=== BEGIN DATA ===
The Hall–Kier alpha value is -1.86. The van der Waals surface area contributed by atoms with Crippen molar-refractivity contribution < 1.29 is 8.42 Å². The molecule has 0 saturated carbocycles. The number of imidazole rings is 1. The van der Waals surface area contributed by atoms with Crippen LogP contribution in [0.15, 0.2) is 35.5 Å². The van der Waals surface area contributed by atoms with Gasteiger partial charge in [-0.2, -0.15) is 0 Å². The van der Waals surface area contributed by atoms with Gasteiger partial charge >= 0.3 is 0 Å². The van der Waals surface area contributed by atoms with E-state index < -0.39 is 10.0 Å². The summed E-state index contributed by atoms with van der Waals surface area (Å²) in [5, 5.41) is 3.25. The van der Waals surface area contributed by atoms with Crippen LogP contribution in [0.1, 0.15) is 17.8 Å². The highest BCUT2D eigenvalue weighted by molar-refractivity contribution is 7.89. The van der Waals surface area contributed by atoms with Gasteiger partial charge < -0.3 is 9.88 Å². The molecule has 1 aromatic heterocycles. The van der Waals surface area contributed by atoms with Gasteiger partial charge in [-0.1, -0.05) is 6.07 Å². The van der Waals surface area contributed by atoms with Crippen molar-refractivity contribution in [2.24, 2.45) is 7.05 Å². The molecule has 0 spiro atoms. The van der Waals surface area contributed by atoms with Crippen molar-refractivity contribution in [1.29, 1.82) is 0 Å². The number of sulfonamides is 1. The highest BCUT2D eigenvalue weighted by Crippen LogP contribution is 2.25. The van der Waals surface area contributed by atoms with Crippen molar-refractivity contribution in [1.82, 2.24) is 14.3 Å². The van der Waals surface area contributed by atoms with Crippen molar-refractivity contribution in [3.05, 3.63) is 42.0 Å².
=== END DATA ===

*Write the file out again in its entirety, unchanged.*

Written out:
The Hall–Kier alpha value is -1.86. The van der Waals surface area contributed by atoms with Crippen molar-refractivity contribution < 1.29 is 8.42 Å². The molecule has 0 saturated carbocycles. The number of imidazole rings is 1. The van der Waals surface area contributed by atoms with Crippen LogP contribution in [0.15, 0.2) is 35.5 Å². The van der Waals surface area contributed by atoms with Gasteiger partial charge in [-0.2, -0.15) is 0 Å². The van der Waals surface area contributed by atoms with Gasteiger partial charge >= 0.3 is 0 Å². The van der Waals surface area contributed by atoms with E-state index < -0.39 is 10.0 Å². The summed E-state index contributed by atoms with van der Waals surface area (Å²) in [5, 5.41) is 3.25. The van der Waals surface area contributed by atoms with Crippen LogP contribution in [0.1, 0.15) is 17.8 Å². The highest BCUT2D eigenvalue weighted by molar-refractivity contribution is 7.89. The van der Waals surface area contributed by atoms with Gasteiger partial charge < -0.3 is 9.88 Å². The molecule has 1 aromatic heterocycles. The van der Waals surface area contributed by atoms with Gasteiger partial charge in [-0.1, -0.05) is 6.07 Å². The van der Waals surface area contributed by atoms with Crippen molar-refractivity contribution in [2.24, 2.45) is 7.05 Å². The molecule has 0 spiro atoms. The van der Waals surface area contributed by atoms with Crippen molar-refractivity contribution in [1.29, 1.82) is 0 Å². The number of sulfonamides is 1. The highest BCUT2D eigenvalue weighted by Crippen LogP contribution is 2.25. The van der Waals surface area contributed by atoms with Crippen molar-refractivity contribution in [1.82, 2.24) is 14.3 Å². The van der Waals surface area contributed by atoms with Crippen molar-refractivity contribution in [3.05, 3.63) is 42.0 Å².